Garden Grove has too many of my favorites. It took me a few days to chop my first draft of this list down to the ten you see below. If you hadn't noticed, Garden Grove is that Venn diagram sweet spot where O.C.'s own Korean District overlaps with Little Saigon.
What's left are the 10 restaurants and eateries that make Garden Grove one of the best eating towns in our county…or the state, even.
Do you agree? Disagree? Have your own 10? Participate in the discussion and put in a comment, won't you?
The nem noung rolls that made Brodard famous are still the ones against which all others are measured. The protein at the fulcrum is a ruddy concoction which isn't quite a sausage and not really a meatball, but a harmonious fusion of the two. A slender piece of it is grilled then wrapped tautly inside transculent rice paper with more vegetables than you probably had all week. And don't forget that secret dunking sauce–a substance whose recipe is better-guarded than nuclear launch codes. But you can still see them make the rolls on their assembly line; and then munch in their newly remodeled dining room. Brodard doesn't look like a dolled-up high school gymnasium as it used to, but it's still behind a 99-Cent-Only store.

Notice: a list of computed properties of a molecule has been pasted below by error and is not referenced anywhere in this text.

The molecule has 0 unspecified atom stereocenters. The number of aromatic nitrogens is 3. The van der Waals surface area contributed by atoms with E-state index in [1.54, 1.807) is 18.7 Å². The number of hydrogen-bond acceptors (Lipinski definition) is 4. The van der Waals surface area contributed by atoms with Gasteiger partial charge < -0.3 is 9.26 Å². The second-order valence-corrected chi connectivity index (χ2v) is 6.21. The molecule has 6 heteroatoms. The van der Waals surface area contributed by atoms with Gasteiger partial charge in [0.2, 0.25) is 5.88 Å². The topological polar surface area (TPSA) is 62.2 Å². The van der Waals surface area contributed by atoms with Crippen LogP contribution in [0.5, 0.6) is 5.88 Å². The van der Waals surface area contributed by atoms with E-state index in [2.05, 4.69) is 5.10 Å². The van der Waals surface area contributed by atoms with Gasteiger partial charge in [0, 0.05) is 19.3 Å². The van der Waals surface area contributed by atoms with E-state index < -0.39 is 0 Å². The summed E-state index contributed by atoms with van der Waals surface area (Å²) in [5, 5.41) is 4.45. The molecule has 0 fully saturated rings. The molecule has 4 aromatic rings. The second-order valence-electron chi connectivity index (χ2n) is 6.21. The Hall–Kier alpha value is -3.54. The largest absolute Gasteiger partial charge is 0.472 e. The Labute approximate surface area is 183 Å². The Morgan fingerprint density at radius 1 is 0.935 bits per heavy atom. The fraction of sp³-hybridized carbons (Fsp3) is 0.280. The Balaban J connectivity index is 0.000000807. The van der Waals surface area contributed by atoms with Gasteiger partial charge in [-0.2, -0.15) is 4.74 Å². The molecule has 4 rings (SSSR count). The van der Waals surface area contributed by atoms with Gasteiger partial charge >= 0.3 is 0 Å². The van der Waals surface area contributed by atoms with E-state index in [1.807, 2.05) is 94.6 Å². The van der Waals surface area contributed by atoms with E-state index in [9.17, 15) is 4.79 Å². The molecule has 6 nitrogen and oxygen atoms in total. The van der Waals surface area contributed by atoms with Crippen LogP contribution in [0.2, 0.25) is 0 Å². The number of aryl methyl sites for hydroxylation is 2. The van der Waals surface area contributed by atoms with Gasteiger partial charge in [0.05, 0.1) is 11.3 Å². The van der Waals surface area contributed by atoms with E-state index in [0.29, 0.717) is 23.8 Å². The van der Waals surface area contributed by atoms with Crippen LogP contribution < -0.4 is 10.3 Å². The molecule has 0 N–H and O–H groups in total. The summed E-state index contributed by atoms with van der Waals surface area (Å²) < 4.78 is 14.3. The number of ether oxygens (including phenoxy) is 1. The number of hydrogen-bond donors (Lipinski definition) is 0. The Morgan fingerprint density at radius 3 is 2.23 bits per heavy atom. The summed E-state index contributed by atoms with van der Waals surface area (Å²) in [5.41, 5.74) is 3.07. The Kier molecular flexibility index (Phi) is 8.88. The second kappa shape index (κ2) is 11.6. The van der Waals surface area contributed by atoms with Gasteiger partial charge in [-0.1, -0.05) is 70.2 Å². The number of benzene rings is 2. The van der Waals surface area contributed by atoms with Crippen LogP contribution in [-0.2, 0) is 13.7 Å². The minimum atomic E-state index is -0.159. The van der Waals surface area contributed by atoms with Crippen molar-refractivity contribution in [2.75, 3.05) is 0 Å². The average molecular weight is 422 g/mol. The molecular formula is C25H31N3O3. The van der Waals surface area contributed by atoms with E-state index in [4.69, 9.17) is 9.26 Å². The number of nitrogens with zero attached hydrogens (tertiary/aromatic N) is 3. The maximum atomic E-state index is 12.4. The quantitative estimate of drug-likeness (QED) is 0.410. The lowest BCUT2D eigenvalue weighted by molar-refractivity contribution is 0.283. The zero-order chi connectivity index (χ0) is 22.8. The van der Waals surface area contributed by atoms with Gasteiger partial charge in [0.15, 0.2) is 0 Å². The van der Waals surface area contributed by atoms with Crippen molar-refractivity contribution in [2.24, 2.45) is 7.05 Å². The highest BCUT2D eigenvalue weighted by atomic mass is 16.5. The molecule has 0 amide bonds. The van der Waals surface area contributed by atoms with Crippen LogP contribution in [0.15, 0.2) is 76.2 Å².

You can't do much better at an all-you-can-eat than Cham Sut Gol. It remains one of the most popular and consistent Korean BBQ's in Garden Grove's Korean District. Their supply of panchan is good enough to fill up on, constituting a hearty meal on its own if you eat it with rice. It includes one of the most delicious potato salads found on Earth. But it's the bulgogi, the kalbi, and the spicy pork you're after. You don't even have to stand up to get more meat; they bring it to you, along with a steamed egg custard pot that, yes, functions as filler. But you should eat anyway. It's deliciously airy and worthy of the any stomach left unclaimed by all the animal flesh you'll sear and eat.
Joe's sits in a lonely hut on its own tiny lot, along a dark stretch of road just outside the border of Disneyland's tourist enclave. In the night, the luminous stand looks like something straight out of an Edward Hopper painting, a refuge for the desolate, bathed in light. Its specialty is authentic Philly-style water ice in permutations too numerous to recount but include those named Razzamatazz and Bananadana. Made in the store with fruit and just the right dosage of sugar and food coloring, the best way to consume it is as a Joe-Latti. A waxed-paper cup is filled by teenage employees with the Italian ice of your choosing, then topped with a dollop of a rich, soft-serve vanilla ice cream of an ultra-dense, calorically concentrated East Coast character.